Another friend sent me an ultrasound of his daughter in her mother’s womb yesterday. She is lying in the position in which Buddha entered paranirvana, and he is chuffed: “It’s quite something when you see your daughter facing straight at you on the big flat screen TV, lying on her right side, with her head on her hand (not sucking her thumb)! I can’t say that’s her orientation relative to anything in the outside world, as she floats in her ambionic fluid, but it was very clear on the screen and I rejoice in my projection!”

He has not officially met her yet but already he adores her: “As I said to my wife when they confirmed her gender, ‘I guess I’ll be saying yes to just about anything from now on!’” When did that love happen?! Why did it happen?! In beginningless lifetimes, we have all been each other’s father and each other’s daughter. That recognition – for example when the facts are staring us in the face on a flat screen TV — is enough to bring out our innate love, our Buddha nature. However, we don’t have to wait countless lifetimes to be everyone’s father and daughter again; we can recognize that relationship right now if we want to greatly speed up our love for everyone.

Actually, although it is true that our best friends started off as strangers, if we go back even further we’ll see that they also started off as our kind mothers. Take any slice of time and our bodies and relationships will appear different; but the fact is that once someone is our mother, they are always our mother. Look at a photo of your mom before you were born — is she your mother or not?! Yes, we say “That’s a picture of my mom before I was born.” And let’s say she dies and a trusted person with clairvoyance introduces you to her in another form, won’t you still recognize her as your mother and wish for her happiness and safety?

Sure, we can argue that we’ve all been each others’ enemies too, but not only is thinking in that way unproductive, we were also only each others’ enemies when we had ignorantly forgotten our mutual dependence, close relationship and lovability, and were under the influence of anger’s inappropriate attention.

We are generally superficial in our perceptions and as a result love does not flow. I reckon the three poisons actually depend on superficiality, on taking appearances at face value, on confusing appearance for reality. Someone appears disagreeable and we believe that they are, inherently so, even though stacks of evidence points to the contrary.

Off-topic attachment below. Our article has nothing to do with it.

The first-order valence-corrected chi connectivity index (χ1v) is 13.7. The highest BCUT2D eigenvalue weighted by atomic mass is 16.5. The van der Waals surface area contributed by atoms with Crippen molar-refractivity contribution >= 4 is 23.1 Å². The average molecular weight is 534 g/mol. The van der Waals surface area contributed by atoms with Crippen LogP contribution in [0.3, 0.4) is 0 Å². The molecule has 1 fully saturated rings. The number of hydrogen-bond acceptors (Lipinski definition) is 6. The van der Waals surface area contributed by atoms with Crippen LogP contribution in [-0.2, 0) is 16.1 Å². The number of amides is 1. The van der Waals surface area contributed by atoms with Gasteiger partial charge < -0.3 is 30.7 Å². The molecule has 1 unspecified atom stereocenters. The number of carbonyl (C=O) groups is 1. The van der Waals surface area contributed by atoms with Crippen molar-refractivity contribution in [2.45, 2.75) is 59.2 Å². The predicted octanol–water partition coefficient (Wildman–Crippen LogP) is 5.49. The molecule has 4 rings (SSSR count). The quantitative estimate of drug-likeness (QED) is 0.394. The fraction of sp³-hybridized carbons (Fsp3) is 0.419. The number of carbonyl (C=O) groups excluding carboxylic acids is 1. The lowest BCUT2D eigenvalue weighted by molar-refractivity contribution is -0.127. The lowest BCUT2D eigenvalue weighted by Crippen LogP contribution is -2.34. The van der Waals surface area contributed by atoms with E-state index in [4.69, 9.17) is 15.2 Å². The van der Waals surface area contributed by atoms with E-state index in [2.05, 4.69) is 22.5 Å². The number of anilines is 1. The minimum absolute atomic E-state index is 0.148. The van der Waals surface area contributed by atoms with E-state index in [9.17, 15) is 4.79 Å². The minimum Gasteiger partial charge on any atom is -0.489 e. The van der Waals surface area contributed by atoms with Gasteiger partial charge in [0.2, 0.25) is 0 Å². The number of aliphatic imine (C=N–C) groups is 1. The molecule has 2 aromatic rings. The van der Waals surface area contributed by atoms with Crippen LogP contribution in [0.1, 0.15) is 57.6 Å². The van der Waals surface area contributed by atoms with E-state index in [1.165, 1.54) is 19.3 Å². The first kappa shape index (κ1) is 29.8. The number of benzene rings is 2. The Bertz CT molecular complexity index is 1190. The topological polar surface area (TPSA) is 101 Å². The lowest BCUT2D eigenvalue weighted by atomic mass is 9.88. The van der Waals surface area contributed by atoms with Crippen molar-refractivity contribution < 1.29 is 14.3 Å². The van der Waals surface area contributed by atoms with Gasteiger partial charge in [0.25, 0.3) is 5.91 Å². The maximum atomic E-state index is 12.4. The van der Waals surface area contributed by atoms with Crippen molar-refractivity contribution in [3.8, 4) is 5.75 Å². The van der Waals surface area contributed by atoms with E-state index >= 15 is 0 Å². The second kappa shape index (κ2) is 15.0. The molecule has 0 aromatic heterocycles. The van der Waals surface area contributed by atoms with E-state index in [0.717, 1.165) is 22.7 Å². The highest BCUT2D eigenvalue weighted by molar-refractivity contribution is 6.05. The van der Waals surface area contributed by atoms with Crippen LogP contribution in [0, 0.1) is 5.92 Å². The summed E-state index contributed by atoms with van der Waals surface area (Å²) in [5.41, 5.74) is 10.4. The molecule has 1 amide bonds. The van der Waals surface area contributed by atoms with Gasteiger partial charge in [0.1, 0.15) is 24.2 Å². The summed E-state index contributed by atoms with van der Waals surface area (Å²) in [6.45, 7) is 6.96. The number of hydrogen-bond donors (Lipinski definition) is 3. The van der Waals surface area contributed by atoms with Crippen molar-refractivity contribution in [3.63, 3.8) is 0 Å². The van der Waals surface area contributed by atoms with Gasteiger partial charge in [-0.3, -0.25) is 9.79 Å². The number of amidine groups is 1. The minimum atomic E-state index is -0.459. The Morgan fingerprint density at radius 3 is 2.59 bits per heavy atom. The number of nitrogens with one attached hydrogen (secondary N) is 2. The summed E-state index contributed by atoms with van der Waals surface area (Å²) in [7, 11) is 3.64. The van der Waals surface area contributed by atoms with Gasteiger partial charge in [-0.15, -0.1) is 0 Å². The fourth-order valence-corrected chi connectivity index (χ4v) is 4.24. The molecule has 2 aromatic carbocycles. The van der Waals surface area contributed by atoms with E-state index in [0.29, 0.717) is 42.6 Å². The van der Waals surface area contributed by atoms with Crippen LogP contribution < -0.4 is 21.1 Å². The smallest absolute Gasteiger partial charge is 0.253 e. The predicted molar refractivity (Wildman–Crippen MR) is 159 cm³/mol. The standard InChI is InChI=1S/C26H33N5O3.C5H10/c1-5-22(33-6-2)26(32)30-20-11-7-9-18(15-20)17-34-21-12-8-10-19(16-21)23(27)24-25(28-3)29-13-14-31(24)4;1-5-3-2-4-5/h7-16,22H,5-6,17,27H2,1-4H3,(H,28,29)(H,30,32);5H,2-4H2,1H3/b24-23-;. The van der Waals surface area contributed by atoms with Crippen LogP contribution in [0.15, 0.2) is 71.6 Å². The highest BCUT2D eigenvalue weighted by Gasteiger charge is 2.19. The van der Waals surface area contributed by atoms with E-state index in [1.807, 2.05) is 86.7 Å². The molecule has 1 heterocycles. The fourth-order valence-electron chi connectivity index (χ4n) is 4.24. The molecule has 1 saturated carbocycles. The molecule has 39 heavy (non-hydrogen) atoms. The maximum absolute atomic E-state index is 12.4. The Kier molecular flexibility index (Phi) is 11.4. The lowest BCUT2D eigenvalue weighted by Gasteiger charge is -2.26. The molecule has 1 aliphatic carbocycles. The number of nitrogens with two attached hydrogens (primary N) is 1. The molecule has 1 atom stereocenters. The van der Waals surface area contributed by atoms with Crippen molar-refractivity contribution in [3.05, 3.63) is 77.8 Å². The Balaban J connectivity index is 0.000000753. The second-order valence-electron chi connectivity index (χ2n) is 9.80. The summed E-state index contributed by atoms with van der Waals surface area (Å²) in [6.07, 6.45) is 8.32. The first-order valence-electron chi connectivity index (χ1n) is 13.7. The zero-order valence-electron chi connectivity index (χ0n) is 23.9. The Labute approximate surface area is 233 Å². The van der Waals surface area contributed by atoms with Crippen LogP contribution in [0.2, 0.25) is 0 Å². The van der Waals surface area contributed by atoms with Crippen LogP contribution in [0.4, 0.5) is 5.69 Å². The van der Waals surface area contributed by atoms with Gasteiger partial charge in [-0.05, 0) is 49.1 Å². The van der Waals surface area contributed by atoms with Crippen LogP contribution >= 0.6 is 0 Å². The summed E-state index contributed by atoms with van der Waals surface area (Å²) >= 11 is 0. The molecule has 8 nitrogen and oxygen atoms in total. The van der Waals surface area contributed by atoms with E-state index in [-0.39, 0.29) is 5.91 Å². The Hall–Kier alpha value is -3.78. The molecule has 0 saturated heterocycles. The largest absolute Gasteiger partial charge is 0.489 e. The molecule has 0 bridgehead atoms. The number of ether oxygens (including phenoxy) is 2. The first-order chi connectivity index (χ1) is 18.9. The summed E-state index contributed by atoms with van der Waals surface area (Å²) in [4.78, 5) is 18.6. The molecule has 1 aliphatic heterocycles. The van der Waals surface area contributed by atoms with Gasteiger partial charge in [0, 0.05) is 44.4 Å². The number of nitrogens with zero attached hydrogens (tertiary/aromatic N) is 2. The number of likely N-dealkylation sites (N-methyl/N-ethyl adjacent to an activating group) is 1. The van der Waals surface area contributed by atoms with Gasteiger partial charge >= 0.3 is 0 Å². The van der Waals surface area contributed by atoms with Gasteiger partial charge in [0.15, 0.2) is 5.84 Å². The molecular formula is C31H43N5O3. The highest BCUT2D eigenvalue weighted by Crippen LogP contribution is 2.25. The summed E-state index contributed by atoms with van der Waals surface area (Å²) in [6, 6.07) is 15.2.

We can love anyone so we might as well love everyone

Our relationships with others are never stuck or fixed; we can accelerate our universal love by understanding this. We don’t need to wait for “chance” meetings like that of Winston, we don’t need to wait for someone to become pregnant, we don’t need to wait for things to change physically. We can imagine these changes happening, as we do in the meditation on equanimity, and our relationships will change dramatically. We can bring everyone up to the level of our mother, our best friend, or even our child. Genuine love entails noticing and accepting that everything and everyone changes all the time while it itself endures. Love does not take appearances at face value. Love does not judge the book by its cover. If love depends on everything and everyone staying the same, it is actually not love at all but attachment.

Sir Winston of New York

Useful tip: If you find it hard seeing everyone as your kind mother, as in the Buddhist Lamrim meditation, or you have as yet unresolved grievances with your mother, you can try seeing people as your pet dog instead to begin with! Do whatever works. Geshe Kelsang Gyatso calls meditation “beneficial believing”. It is endlessly creative — not just repeating things to ourselves, but tuning into our own experience and building on that. Geshe Kelsang says in Eight Steps to Happiness (page 148):

Since an object’s nature and characteristics depend upon the mind that beholds it, we can change the objects we see by changing the way we see them. We can choose to view ourselves, other people and our world in whatever way is most beneficial. By steadfastly maintaining a positive view we gradually come to inhabit a positive world, and eventually a Pure Land.

To conclude, we’re all going to become Bodhisattvas and enlightened beings at some point because we have the potential to and the methods exist – sooner or later these two conditions will come together and we’ll travel the spiritual path. Therefore, I always think I may as well get started now! I’ll save myself and others a lot of unnecessary heartache if I do …

Your comments are most welcome, and please share this article if you like it.

If you can’t be with the one you love, honey, love the one you’re with

Equanimity, feeling equal warm affection toward others, was my first favorite meditation and I still rely on it today to put me in a good mood whenever I need. If I am missing anyone in particular, this meditation is the best antidote. I may be using Stephen Still’s lyric in entirely the wrong context but it works for me: